Based on the Preface, Introduction, and Chapters 1-4 of Ian Haney López's Dog Whistle Politics: How Coded Racial Appeals Have Reinvented Racism and Wrecked the Middle Class How did George...

Based on the Preface, Introduction, and Chapters 1-4 of Ian Haney López's Dog Whistle Politics: How Coded Racial Appeals Have Reinvented Racism and Wrecked the Middle Class

How did George Wallace change his political strategy from the 1950s into the early 1960s when running for governor? What his political strategy when running for president in the 1960s and 1970s?

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mwestwood eNotes educator| Certified Educator

George Wallace changed his political strategy of the 1950's after losing the race for governor. At that time he was considered a racial moderate, who, if anything, leaned toward the liberal side. But, after his opponent defeated him, Wallace realized that he had been defeated because of underlying racial preferences that his opponent supported.

After his defeat in 1958 for the position of Governor of Alabama, Wallace sat for a long time in his car, chewing his cigar and pondering his loss. He had been supported by the NAACP while his opponent was backed by the KKK. But, the 1954 Supreme Court decision of Brown v. Board of Education, which ruled that segregated schools were unconstitutional, caused many of the citizens of Alabama, who perceived Wallace to be soft on the race issue, to vote against him. Realizing the reason for his defeat, Wallace vowed that no one "will ever out-n****r me again." So, four years later, he ran as a racial reactionary in the gubernatorial race. With this persona, then, Governor Wallace stood in the doorway of the University of Alabama as he declared, "Segregation now, segregation forever!" even though he knew he would allow the African-American students to enter the university two hours later. He was simply using "dog whistle politics." For, hundreds of letters flooded the governor's office, applauding his actions. Ninety-five per cent of these letters praised Wallace's stand.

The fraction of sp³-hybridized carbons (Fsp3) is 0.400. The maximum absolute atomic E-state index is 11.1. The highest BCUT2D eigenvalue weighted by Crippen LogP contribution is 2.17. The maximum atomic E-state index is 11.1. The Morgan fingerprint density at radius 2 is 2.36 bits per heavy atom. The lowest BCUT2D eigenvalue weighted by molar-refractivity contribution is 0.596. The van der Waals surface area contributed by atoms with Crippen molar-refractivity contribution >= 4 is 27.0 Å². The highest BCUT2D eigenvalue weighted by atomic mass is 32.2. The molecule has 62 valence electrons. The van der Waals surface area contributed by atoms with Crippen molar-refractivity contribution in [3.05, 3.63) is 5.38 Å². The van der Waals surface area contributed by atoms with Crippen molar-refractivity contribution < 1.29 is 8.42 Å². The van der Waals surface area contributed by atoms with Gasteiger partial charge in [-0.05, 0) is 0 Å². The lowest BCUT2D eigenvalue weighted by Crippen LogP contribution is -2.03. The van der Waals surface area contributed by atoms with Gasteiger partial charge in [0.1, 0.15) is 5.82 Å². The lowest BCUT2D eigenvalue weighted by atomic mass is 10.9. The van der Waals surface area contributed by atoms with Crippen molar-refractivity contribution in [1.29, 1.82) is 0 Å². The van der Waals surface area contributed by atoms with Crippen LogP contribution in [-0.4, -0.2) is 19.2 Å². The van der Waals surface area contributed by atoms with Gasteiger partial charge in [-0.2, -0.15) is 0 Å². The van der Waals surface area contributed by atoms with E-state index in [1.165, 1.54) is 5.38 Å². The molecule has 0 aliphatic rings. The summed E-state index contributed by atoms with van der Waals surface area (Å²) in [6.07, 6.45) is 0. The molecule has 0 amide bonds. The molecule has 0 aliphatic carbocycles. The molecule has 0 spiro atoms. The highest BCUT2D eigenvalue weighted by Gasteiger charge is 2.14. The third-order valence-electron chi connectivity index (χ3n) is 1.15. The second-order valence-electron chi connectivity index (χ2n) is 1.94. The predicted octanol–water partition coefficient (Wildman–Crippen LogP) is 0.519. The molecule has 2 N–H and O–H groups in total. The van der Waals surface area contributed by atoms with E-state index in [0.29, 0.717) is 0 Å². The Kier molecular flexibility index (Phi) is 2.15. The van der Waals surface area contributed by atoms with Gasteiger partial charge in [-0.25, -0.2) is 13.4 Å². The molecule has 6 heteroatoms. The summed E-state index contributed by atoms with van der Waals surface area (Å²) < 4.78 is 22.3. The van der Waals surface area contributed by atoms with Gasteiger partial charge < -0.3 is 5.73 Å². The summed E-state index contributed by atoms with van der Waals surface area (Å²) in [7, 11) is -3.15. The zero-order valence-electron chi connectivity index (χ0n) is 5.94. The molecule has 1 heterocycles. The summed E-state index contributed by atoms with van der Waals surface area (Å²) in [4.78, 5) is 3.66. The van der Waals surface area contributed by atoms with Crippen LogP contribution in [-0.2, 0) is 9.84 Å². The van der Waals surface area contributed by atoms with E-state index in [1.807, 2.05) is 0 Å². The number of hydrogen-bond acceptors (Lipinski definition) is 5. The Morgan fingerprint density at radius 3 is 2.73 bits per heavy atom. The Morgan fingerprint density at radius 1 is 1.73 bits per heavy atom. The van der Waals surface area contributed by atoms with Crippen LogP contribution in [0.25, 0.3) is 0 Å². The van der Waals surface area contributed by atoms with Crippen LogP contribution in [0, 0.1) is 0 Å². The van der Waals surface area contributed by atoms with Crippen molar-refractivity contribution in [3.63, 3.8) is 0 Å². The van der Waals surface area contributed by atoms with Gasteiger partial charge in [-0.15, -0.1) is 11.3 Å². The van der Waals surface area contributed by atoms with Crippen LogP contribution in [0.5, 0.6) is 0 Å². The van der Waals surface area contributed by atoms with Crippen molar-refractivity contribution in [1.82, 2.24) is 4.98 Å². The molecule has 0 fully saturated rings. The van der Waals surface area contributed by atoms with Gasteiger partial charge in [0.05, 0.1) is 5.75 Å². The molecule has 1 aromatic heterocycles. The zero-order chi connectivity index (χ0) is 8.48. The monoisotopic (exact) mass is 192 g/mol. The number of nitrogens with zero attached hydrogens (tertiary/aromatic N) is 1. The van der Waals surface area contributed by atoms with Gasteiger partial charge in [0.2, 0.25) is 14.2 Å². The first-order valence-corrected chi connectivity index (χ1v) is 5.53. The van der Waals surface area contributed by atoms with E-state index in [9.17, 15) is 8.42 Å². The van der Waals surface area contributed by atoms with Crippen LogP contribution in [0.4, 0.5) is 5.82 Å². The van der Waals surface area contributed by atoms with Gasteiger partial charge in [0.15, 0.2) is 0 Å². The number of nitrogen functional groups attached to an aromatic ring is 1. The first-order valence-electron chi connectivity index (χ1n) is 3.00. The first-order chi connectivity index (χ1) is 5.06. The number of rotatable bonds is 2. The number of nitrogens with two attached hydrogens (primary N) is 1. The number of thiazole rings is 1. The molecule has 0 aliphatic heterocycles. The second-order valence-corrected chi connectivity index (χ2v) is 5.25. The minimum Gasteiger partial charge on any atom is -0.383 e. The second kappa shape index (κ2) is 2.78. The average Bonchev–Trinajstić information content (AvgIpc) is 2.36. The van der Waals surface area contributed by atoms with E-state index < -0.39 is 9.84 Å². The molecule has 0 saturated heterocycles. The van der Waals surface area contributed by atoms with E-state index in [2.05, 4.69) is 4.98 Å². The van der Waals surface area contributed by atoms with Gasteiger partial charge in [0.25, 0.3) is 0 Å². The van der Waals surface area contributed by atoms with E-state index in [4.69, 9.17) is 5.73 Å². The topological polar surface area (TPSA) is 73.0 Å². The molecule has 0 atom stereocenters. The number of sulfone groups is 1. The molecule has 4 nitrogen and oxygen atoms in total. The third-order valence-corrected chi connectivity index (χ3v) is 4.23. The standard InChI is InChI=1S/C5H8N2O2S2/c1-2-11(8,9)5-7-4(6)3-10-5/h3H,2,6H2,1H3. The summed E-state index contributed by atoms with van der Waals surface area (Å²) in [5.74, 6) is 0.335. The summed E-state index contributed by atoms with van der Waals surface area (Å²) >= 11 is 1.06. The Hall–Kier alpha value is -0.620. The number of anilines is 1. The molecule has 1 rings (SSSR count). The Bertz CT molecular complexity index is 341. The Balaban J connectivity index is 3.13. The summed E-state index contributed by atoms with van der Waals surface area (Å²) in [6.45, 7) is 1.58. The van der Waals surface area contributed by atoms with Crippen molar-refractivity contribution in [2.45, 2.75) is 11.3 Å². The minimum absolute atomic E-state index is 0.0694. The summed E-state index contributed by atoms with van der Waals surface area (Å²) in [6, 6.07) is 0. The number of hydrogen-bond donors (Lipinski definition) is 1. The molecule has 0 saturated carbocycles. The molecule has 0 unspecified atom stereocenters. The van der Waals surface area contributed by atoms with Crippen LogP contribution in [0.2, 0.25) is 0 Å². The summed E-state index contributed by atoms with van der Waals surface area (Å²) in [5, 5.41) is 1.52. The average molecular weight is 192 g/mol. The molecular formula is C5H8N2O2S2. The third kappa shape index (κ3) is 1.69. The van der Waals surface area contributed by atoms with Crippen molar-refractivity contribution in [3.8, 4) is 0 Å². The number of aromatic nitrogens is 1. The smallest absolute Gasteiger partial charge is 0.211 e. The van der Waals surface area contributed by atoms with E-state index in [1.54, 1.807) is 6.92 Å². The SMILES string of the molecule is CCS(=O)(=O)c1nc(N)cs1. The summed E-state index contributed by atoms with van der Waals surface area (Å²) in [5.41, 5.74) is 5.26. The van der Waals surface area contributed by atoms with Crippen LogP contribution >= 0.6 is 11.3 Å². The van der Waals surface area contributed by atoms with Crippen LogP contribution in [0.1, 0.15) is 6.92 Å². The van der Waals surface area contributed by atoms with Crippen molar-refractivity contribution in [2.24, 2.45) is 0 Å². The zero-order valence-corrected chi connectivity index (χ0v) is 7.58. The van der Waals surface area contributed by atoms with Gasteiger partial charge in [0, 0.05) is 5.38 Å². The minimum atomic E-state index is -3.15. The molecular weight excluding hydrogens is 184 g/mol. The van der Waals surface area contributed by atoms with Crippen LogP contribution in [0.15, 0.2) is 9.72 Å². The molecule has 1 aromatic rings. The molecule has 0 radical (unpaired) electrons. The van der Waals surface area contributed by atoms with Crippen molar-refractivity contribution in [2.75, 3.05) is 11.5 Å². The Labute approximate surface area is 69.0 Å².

After receiving these letters from all over the country, Wallace realized that he had tapped into a fear that was spread throughout the nation. So, in his presidential run in 1968 as a candidate for the American Independent Party, Wallace appealed to blue-collar workers and those who were anti-federal government control and more for "states' rights." Also, he offered generous increases for beneficiaries of Social Security and Medicare, and he declared that if the Vietnam Conflict were not winnable in 90 days, it would be ended.

In 1972 as he ran for president, Wallace was more radical and more explicit about his opposition to his opponents as he declared, "There's not a dime's worth of difference between the Republicans and Democrats," implying that both wanted to radically desegregate the South (dog whistle politics). Wallace received more support from extremist groups during this campaign.